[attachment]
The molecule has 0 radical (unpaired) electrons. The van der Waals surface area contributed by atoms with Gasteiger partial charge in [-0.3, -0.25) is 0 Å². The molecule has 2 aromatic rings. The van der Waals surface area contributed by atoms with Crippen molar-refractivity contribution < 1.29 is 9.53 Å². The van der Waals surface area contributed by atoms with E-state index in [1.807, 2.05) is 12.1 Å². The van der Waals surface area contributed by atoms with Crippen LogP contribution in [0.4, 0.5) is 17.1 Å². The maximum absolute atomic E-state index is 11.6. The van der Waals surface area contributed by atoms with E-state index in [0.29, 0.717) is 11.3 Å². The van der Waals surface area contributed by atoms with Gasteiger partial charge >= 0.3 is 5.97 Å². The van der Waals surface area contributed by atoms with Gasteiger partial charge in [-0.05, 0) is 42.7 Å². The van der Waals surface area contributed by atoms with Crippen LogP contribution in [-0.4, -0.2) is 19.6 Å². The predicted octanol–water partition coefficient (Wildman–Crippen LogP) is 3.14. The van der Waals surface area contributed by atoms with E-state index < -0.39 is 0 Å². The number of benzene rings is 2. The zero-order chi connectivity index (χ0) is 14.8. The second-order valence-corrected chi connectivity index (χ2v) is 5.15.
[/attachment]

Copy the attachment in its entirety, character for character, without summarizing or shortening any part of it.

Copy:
The molecule has 0 radical (unpaired) electrons. The van der Waals surface area contributed by atoms with Gasteiger partial charge in [-0.3, -0.25) is 0 Å². The molecule has 2 aromatic rings. The van der Waals surface area contributed by atoms with Crippen molar-refractivity contribution < 1.29 is 9.53 Å². The van der Waals surface area contributed by atoms with E-state index in [1.807, 2.05) is 12.1 Å². The van der Waals surface area contributed by atoms with Crippen LogP contribution in [0.4, 0.5) is 17.1 Å². The maximum absolute atomic E-state index is 11.6. The van der Waals surface area contributed by atoms with E-state index in [0.29, 0.717) is 11.3 Å². The van der Waals surface area contributed by atoms with Gasteiger partial charge >= 0.3 is 5.97 Å². The van der Waals surface area contributed by atoms with Gasteiger partial charge in [-0.05, 0) is 42.7 Å². The van der Waals surface area contributed by atoms with Crippen LogP contribution in [-0.4, -0.2) is 19.6 Å². The predicted octanol–water partition coefficient (Wildman–Crippen LogP) is 3.14. The van der Waals surface area contributed by atoms with E-state index < -0.39 is 0 Å². The number of benzene rings is 2. The zero-order chi connectivity index (χ0) is 14.8. The second-order valence-corrected chi connectivity index (χ2v) is 5.15.